PARIS (AFP) – Maria Sharapova leads Russia in their Fed Cup World Group opener against Poland this weekend looking to take a step closer to the 2016 Olympics.
It will be the first meeting between the two countries and a rare Fed Cup appearance by 2012 Olympic silver medallist Sharapova, who must compete in the women’s team event if she wants to bid for gold in Rio next year.
The Russian star, runner-up to Serena Williams at the Australian Open last Saturday, has played just three ties for Russia since her 2008 debut and has a 3-1 singles record.
Champions the Czech Republic open their defence against Canada in Quebec City, as 2014 runners-up Germany host Australia in Stuttgart and France travel to play Italy, last year’s semi-finalists, in Genoa.
The hardcourt clash on Saturday and Sunday at Krakow Arena will see 27-year-old Sharapova return to Fed Cup for the first time since February 2012.
Attention will also be focussed on her new team captain Anastasia Myskina, who a decade ago threatened to pull out of the Russian team if Sharapova was selected.
Myskina, the first Russian woman to win a Grand Slam at Roland Garros in 2004, the year she spearheaded their first Fed Cup victory, retired as a player in 2007 and took over the Fed Cup captaincy in 2014.
Russia are favourites with world number two Sharapova joined by 27th-ranked Sveltana Kuznetsova, a two-time Grand Slam winner, Anastasia Pavlyuchenkova (34), and Vitalia Diatchenko (82).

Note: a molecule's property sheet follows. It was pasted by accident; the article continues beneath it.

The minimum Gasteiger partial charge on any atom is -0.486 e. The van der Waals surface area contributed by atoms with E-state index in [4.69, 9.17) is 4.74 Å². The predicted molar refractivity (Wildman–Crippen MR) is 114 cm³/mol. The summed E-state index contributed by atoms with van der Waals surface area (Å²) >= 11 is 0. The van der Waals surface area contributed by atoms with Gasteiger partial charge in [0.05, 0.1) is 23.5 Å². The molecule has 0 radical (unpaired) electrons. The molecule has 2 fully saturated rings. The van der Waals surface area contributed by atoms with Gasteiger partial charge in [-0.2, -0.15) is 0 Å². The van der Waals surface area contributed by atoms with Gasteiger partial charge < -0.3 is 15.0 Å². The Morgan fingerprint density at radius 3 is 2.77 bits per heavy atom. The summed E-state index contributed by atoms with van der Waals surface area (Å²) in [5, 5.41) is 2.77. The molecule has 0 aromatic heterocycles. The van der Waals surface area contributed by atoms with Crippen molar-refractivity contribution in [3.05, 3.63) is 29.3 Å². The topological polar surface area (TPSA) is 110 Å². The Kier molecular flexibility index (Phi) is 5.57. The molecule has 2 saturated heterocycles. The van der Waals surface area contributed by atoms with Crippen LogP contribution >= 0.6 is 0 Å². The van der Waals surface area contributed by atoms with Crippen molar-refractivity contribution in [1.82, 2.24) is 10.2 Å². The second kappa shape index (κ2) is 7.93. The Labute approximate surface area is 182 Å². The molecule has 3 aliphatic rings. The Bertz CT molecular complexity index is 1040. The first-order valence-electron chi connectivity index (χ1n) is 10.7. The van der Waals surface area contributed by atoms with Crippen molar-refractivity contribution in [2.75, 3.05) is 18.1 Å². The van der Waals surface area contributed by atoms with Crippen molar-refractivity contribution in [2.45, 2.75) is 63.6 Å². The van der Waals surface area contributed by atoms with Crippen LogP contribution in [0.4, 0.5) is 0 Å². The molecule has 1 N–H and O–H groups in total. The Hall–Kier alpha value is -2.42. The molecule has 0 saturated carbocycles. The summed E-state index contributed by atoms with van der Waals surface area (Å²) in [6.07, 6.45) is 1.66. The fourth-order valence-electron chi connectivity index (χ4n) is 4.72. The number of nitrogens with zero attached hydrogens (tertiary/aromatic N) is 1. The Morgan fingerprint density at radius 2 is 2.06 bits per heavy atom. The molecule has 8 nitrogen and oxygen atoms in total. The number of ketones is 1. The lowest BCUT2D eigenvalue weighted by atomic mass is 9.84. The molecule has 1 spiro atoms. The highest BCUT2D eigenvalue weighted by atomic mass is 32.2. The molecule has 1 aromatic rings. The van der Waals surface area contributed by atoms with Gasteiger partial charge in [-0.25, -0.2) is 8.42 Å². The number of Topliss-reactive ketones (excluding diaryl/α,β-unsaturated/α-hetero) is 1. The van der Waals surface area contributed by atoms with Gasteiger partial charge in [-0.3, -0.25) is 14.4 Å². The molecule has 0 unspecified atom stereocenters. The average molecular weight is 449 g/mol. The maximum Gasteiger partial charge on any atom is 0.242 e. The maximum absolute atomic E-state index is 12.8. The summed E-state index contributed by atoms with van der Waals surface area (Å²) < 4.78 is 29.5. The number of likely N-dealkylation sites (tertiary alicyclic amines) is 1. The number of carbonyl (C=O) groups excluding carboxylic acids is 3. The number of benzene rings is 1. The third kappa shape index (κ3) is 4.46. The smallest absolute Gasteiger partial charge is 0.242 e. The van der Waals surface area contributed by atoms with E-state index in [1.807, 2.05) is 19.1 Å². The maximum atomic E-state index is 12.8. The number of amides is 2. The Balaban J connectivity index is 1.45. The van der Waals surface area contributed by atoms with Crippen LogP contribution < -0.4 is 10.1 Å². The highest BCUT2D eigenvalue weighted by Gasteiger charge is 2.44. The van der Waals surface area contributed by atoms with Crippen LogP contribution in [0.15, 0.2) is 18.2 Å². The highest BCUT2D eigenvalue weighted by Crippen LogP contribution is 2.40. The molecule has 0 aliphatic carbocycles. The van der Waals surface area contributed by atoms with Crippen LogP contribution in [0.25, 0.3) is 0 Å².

World Group newcomers Poland will be led by former Wimbledon finalist Agnieszka Radwanska, ranked eighth, after her run to the fourth round of the Australian Open, alongside her younger sister Urszula, ranked 135.
Alicja Rosolska and Klaudia Jans-Ignacik will be on doubles duty for Poland.
In Quebec City, the Czech holders are favourites having won all five of their previous meetings with the Canadians, despite being without top players Petra Kvitova and Lucie Safarova.
World number 20 Karolina Pliskova, 68th-ranked Tereza Smitkova, 107th-ranked Denisa Allertova and doubles specialist Lucie Hradecka, will line out in the first meeting between the two sides since 2002.
“I think the team that’s going to Canada is good enough to succeed,” said Czech team captain Petr Pala, whose side have won three of the last four titles.
Canada, whose best result was a semi-final in 1988, will be without world number seven Eugenie Bouchard.
In Stuttgart, Australia face Germany for the third time in four years.
Germany won last year’s semi-final in Brisbane, but Australia’s Samantha Stosur believes their chances are improved with three players ranked inside the top 60.
“I don’t think we’ve had a team this solid on the rankings for quite a while,” 25th-ranked Stosur said.
Stosur will be joined by 35th-ranked Casey Dellacqua, Jarmila Gajdosova (54) and Olivia Rogowksa (157).
Seven-time winners Australia have not lifted the trophy since 1974, but are boosted by winning in Stuttgart in 2012 to secure their return to the competition’s top tier.
Germany have a strong side with world number 10 Angelique Kerber, Andrea Petkovic (12), Sabine Lisicki (28) and Julia Goerges (69).
France captain Amelie Mauresmo also arrives from Melbourne and her coaching role with Australian Open men’s runner-up Andy Murray.
Mauresmo will be counting on Alize Cornet (19), Caroline Garcia (36), Kristina Mladenovic (71) and Pauline Parmentier (86) for their claycourt tie in Italy.
Italy, winners of four titles in the last decade, are without top ranked Flavia Pennetta, but their team includes Sara Errani 14th, Camilia Giorgi (31), Roberta Vinci (40) and Karin Knapp (53).
World Group II also has a smattering of stardust with both Serena and Venus Williams appearing for the United States against Argentina in Buenos Aires.